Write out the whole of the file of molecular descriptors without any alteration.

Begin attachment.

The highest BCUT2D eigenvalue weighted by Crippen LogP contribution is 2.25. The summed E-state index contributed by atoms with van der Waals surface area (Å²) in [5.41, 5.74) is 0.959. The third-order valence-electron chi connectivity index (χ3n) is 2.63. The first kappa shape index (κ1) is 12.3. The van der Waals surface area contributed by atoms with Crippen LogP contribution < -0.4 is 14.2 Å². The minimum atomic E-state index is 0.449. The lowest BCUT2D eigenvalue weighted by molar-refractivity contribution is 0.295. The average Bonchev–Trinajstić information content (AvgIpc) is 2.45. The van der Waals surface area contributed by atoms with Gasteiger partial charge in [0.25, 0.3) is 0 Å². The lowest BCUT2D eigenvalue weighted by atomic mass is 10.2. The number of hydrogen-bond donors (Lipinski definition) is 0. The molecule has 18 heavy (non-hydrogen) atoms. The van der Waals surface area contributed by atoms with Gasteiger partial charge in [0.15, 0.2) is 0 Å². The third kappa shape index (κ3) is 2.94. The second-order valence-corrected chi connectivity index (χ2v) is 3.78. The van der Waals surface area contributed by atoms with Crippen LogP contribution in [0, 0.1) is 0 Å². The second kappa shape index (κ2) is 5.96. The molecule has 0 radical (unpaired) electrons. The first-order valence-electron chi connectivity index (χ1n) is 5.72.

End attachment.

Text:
The highest BCUT2D eigenvalue weighted by Crippen LogP contribution is 2.25. The summed E-state index contributed by atoms with van der Waals surface area (Å²) in [5.41, 5.74) is 0.959. The third-order valence-electron chi connectivity index (χ3n) is 2.63. The first kappa shape index (κ1) is 12.3. The van der Waals surface area contributed by atoms with Crippen LogP contribution < -0.4 is 14.2 Å². The minimum atomic E-state index is 0.449. The lowest BCUT2D eigenvalue weighted by molar-refractivity contribution is 0.295. The average Bonchev–Trinajstić information content (AvgIpc) is 2.45. The van der Waals surface area contributed by atoms with Gasteiger partial charge in [0.25, 0.3) is 0 Å². The lowest BCUT2D eigenvalue weighted by atomic mass is 10.2. The number of hydrogen-bond donors (Lipinski definition) is 0. The molecule has 18 heavy (non-hydrogen) atoms. The van der Waals surface area contributed by atoms with Gasteiger partial charge in [0.15, 0.2) is 0 Å². The third kappa shape index (κ3) is 2.94. The second-order valence-corrected chi connectivity index (χ2v) is 3.78. The van der Waals surface area contributed by atoms with Crippen LogP contribution in [0, 0.1) is 0 Å². The second kappa shape index (κ2) is 5.96. The molecule has 0 radical (unpaired) electrons. The first-order valence-electron chi connectivity index (χ1n) is 5.72.